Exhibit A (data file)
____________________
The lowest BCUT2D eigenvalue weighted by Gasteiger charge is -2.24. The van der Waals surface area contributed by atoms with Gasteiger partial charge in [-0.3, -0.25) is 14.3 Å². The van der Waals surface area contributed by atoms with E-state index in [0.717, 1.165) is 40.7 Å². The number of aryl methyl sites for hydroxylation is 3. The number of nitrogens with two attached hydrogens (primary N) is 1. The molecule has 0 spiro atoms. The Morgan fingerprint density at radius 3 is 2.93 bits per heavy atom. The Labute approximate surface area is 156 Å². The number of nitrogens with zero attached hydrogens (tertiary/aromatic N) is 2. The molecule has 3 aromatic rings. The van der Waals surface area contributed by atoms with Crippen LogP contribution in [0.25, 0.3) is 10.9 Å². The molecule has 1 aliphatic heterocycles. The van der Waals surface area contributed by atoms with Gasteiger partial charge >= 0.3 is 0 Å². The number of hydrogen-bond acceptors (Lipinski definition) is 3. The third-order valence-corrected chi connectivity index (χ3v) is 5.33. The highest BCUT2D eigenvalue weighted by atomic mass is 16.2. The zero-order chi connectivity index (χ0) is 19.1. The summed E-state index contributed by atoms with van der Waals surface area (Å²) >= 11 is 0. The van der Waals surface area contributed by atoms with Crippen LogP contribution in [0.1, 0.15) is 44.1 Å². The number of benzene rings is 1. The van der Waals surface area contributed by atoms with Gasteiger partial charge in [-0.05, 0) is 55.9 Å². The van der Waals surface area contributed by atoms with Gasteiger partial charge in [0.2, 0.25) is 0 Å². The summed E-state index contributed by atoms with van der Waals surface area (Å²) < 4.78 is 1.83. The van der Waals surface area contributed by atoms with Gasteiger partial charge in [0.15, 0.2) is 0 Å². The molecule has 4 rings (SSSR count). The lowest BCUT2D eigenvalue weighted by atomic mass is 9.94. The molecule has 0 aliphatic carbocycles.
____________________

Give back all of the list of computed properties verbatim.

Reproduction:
The lowest BCUT2D eigenvalue weighted by Gasteiger charge is -2.24. The van der Waals surface area contributed by atoms with Gasteiger partial charge in [-0.3, -0.25) is 14.3 Å². The van der Waals surface area contributed by atoms with E-state index in [0.717, 1.165) is 40.7 Å². The number of aryl methyl sites for hydroxylation is 3. The number of nitrogens with two attached hydrogens (primary N) is 1. The molecule has 0 spiro atoms. The Morgan fingerprint density at radius 3 is 2.93 bits per heavy atom. The Labute approximate surface area is 156 Å². The number of nitrogens with zero attached hydrogens (tertiary/aromatic N) is 2. The molecule has 3 aromatic rings. The van der Waals surface area contributed by atoms with Crippen LogP contribution in [0.25, 0.3) is 10.9 Å². The molecule has 1 aliphatic heterocycles. The van der Waals surface area contributed by atoms with Gasteiger partial charge >= 0.3 is 0 Å². The number of hydrogen-bond acceptors (Lipinski definition) is 3. The third-order valence-corrected chi connectivity index (χ3v) is 5.33. The highest BCUT2D eigenvalue weighted by atomic mass is 16.2. The zero-order chi connectivity index (χ0) is 19.1. The summed E-state index contributed by atoms with van der Waals surface area (Å²) >= 11 is 0. The van der Waals surface area contributed by atoms with Crippen LogP contribution in [0.1, 0.15) is 44.1 Å². The number of benzene rings is 1. The van der Waals surface area contributed by atoms with Gasteiger partial charge in [-0.05, 0) is 55.9 Å². The van der Waals surface area contributed by atoms with Gasteiger partial charge in [0.2, 0.25) is 0 Å². The summed E-state index contributed by atoms with van der Waals surface area (Å²) < 4.78 is 1.83. The van der Waals surface area contributed by atoms with Gasteiger partial charge in [0.15, 0.2) is 0 Å². The molecule has 4 rings (SSSR count). The lowest BCUT2D eigenvalue weighted by atomic mass is 9.94. The molecule has 0 aliphatic carbocycles.